We know that the law is spiritual; but I am unspiritual, sold as a slave to sin. I don’t understand what I do. For what I want to do I do not do, but what I hate I do. And if I do what I do not want to do, I agree that the law is good. As it is, it is no longer I myself who do it, but it is sin living in me. For I know that good itself does not dwell in me, that is, in my sinful nature. For I have the desire to do what is good, but I cannot carry it out. For I do not do the good I want to do, but the evil I do not want to do—this I keep on doing. Now if I do what I do not want to do, it is no longer I who do it, but it is sin living in me that does it. So I find this law at work: Although I want to do good, evil is right there with me. For in my inner being I delight in God’s law; but I see another law at work in me, waging war against the law of my mind and making me a prisoner of the law of sin at work within me. What a wretched man I am! Who will rescue me from this body that is subject to death? Thanks be to God, who delivers me through Jesus Christ our Lord! So then, I myself in my mind am a slave to God’s law, but in my sinful nature a slave to the law of sin. -Romans 7:14-25
This part of the chapter shows us the danger of reading the Bible out of context. For if you simply opened the Bible and began reading from verse 14, I believe you’d get the idea that it’s OK to sin, since it’s something inside of you and can’t be helped. You might also get the idea that Paul’s confessing to a non-mentioned sin and brushing it off as minimal since there’s obviously nothing he can do to stop it from happening. And thank God for Jesus, who rescues us from that sin every time we do it. If that was the case, then one could have an extra-marital affair and then brush it off saying, ‘Oh well, I didn’t want to have sex with this person (again?), but the sin living within me made my body’s members do it…I couldn’t do what I wanted to do instead, which was remain loyal, because the sin inside me took over. Oh well, but thanks to God through Jesus Christ who rescues me from this each time I do it.’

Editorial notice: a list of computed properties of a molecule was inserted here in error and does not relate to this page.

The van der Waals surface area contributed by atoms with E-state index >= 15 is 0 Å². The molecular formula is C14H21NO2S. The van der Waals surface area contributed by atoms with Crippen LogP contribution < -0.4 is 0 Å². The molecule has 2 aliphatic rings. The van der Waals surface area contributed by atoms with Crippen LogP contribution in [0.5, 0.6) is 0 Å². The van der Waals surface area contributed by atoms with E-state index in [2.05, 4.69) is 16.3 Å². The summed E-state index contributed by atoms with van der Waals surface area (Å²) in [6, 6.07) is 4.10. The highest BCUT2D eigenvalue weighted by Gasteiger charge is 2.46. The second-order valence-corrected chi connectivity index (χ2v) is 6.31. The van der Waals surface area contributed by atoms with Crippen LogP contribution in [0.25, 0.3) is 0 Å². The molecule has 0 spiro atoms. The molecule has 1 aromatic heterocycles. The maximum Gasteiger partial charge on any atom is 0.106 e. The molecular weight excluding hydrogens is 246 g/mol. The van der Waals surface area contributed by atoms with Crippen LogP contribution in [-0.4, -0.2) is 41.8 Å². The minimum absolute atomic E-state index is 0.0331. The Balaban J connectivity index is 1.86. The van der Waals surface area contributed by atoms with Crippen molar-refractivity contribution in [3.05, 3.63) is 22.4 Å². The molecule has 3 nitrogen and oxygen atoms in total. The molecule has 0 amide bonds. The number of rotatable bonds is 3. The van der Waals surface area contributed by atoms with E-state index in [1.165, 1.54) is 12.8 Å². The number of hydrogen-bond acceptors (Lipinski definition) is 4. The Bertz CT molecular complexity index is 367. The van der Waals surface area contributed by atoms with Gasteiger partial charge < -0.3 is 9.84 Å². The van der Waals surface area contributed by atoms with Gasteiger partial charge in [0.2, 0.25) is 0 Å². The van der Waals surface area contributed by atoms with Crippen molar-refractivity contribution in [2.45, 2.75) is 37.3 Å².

OK, so Paul is NOT saying that. We know this not only from the context of the whole Bible, Gospel and Romans, but also because such would go against Paul’s words in Romans 1:31-2:5 and 5:12-14. Paul is also not promoting a license to sin, nor an excuse to sin. If this was the case, then we’d have to throw out everything that he’s said up to this point. Instead, what I believe Paul IS doing is emphasizing our need for Jesus to rescue us. Here, check this out:
The Law: Humans: Christ:
Spiritual Non-spiritual Spiritual
Reveals our sin sinful frees/saves us from our sin
Belongs to God Belong to sin IS God
Good Evil/not good Good
The Law of God is spiritual, but we’re not. Therefore, we need someone who is spiritual to save us from it, and that’s Jesus Christ.
We don’t continue to sin so that He can or may continue to rescue us, for by doing so, we’d be putting our lives in danger each time, because the penalty of sin is death. It would be like continuously running back into a burning house each time a firefighter saves you. You don’t know when the house will come down on top of you. As saved ones, we should live on in Christ as servants now of God, owned by God, not as property of God who continues to serve sin. (the song in my brain as I type this: Michael McDonald: “You Belong To Me”.)
So I believe that what Paul is actually doing is not justifying sin, but explaining the power of sin, our inability as non-spiritual humans to do what’s good, and our need to depend upon Christ to rescue and free us from sin’s grasp. In other words, I believe Paul’s reinforcing the understanding of our need for Jesus Christ.